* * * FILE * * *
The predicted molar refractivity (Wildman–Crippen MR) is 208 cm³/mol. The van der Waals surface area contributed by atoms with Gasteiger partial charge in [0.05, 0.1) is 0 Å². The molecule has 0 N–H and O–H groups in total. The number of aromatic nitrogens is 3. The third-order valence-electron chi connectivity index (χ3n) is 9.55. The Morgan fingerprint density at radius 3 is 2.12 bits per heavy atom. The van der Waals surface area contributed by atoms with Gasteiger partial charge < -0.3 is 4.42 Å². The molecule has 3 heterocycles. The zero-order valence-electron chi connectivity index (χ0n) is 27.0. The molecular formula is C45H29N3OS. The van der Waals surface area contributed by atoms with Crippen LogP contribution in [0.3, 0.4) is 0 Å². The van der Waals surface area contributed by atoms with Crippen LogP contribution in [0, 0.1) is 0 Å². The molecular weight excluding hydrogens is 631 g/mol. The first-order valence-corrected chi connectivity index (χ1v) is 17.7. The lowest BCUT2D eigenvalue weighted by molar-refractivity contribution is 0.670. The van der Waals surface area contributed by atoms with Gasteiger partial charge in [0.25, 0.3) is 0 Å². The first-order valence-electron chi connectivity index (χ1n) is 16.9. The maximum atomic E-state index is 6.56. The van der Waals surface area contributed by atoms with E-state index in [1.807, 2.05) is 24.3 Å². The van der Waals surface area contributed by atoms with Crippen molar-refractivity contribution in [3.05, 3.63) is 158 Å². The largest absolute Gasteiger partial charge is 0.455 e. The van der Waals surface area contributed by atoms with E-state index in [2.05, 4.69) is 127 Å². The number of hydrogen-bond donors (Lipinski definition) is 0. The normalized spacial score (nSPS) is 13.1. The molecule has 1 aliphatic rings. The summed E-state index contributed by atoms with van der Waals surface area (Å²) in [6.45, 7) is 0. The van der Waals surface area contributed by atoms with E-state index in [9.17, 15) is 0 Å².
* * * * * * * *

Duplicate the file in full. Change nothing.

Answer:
The predicted molar refractivity (Wildman–Crippen MR) is 208 cm³/mol. The van der Waals surface area contributed by atoms with Gasteiger partial charge in [0.05, 0.1) is 0 Å². The molecule has 0 N–H and O–H groups in total. The number of aromatic nitrogens is 3. The third-order valence-electron chi connectivity index (χ3n) is 9.55. The Morgan fingerprint density at radius 3 is 2.12 bits per heavy atom. The van der Waals surface area contributed by atoms with Gasteiger partial charge < -0.3 is 4.42 Å². The molecule has 3 heterocycles. The zero-order valence-electron chi connectivity index (χ0n) is 27.0. The molecular formula is C45H29N3OS. The van der Waals surface area contributed by atoms with Crippen LogP contribution in [0.3, 0.4) is 0 Å². The van der Waals surface area contributed by atoms with Crippen LogP contribution in [0, 0.1) is 0 Å². The molecular weight excluding hydrogens is 631 g/mol. The first-order valence-corrected chi connectivity index (χ1v) is 17.7. The lowest BCUT2D eigenvalue weighted by molar-refractivity contribution is 0.670. The van der Waals surface area contributed by atoms with Gasteiger partial charge in [0.25, 0.3) is 0 Å². The first-order valence-electron chi connectivity index (χ1n) is 16.9. The maximum atomic E-state index is 6.56. The van der Waals surface area contributed by atoms with E-state index in [1.807, 2.05) is 24.3 Å². The van der Waals surface area contributed by atoms with Crippen molar-refractivity contribution in [3.05, 3.63) is 158 Å². The largest absolute Gasteiger partial charge is 0.455 e. The van der Waals surface area contributed by atoms with E-state index in [2.05, 4.69) is 127 Å². The number of hydrogen-bond donors (Lipinski definition) is 0. The normalized spacial score (nSPS) is 13.1. The molecule has 1 aliphatic rings. The summed E-state index contributed by atoms with van der Waals surface area (Å²) in [6.45, 7) is 0. The van der Waals surface area contributed by atoms with E-state index in [9.17, 15) is 0 Å².